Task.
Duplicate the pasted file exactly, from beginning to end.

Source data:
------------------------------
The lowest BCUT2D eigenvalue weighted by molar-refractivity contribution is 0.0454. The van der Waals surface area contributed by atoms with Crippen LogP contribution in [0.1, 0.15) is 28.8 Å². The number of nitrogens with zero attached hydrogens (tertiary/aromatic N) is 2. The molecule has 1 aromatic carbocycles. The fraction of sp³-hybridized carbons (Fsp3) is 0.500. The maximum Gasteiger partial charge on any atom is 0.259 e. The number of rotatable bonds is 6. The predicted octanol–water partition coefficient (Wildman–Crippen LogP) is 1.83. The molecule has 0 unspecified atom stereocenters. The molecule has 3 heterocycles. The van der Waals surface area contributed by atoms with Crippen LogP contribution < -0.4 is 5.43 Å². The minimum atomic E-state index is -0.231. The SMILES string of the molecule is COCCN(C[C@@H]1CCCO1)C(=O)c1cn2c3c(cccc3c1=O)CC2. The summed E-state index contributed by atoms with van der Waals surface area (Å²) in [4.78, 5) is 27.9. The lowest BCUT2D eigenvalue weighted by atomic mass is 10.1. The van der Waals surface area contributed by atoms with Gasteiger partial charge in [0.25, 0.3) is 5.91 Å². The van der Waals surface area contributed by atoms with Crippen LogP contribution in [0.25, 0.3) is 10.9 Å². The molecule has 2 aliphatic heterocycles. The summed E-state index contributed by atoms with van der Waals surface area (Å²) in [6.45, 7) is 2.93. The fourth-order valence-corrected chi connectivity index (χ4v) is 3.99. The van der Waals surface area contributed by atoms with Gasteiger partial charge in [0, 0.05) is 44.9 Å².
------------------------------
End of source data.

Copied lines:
The lowest BCUT2D eigenvalue weighted by molar-refractivity contribution is 0.0454. The van der Waals surface area contributed by atoms with Crippen LogP contribution in [0.1, 0.15) is 28.8 Å². The number of nitrogens with zero attached hydrogens (tertiary/aromatic N) is 2. The molecule has 1 aromatic carbocycles. The fraction of sp³-hybridized carbons (Fsp3) is 0.500. The maximum Gasteiger partial charge on any atom is 0.259 e. The number of rotatable bonds is 6. The predicted octanol–water partition coefficient (Wildman–Crippen LogP) is 1.83. The molecule has 0 unspecified atom stereocenters. The molecule has 3 heterocycles. The van der Waals surface area contributed by atoms with Crippen LogP contribution < -0.4 is 5.43 Å². The minimum atomic E-state index is -0.231. The SMILES string of the molecule is COCCN(C[C@@H]1CCCO1)C(=O)c1cn2c3c(cccc3c1=O)CC2. The summed E-state index contributed by atoms with van der Waals surface area (Å²) in [4.78, 5) is 27.9. The lowest BCUT2D eigenvalue weighted by atomic mass is 10.1. The van der Waals surface area contributed by atoms with Gasteiger partial charge in [0.25, 0.3) is 5.91 Å². The van der Waals surface area contributed by atoms with Crippen LogP contribution in [0.25, 0.3) is 10.9 Å². The molecule has 2 aliphatic heterocycles. The summed E-state index contributed by atoms with van der Waals surface area (Å²) in [6.45, 7) is 2.93. The fourth-order valence-corrected chi connectivity index (χ4v) is 3.99. The van der Waals surface area contributed by atoms with Gasteiger partial charge in [0, 0.05) is 44.9 Å².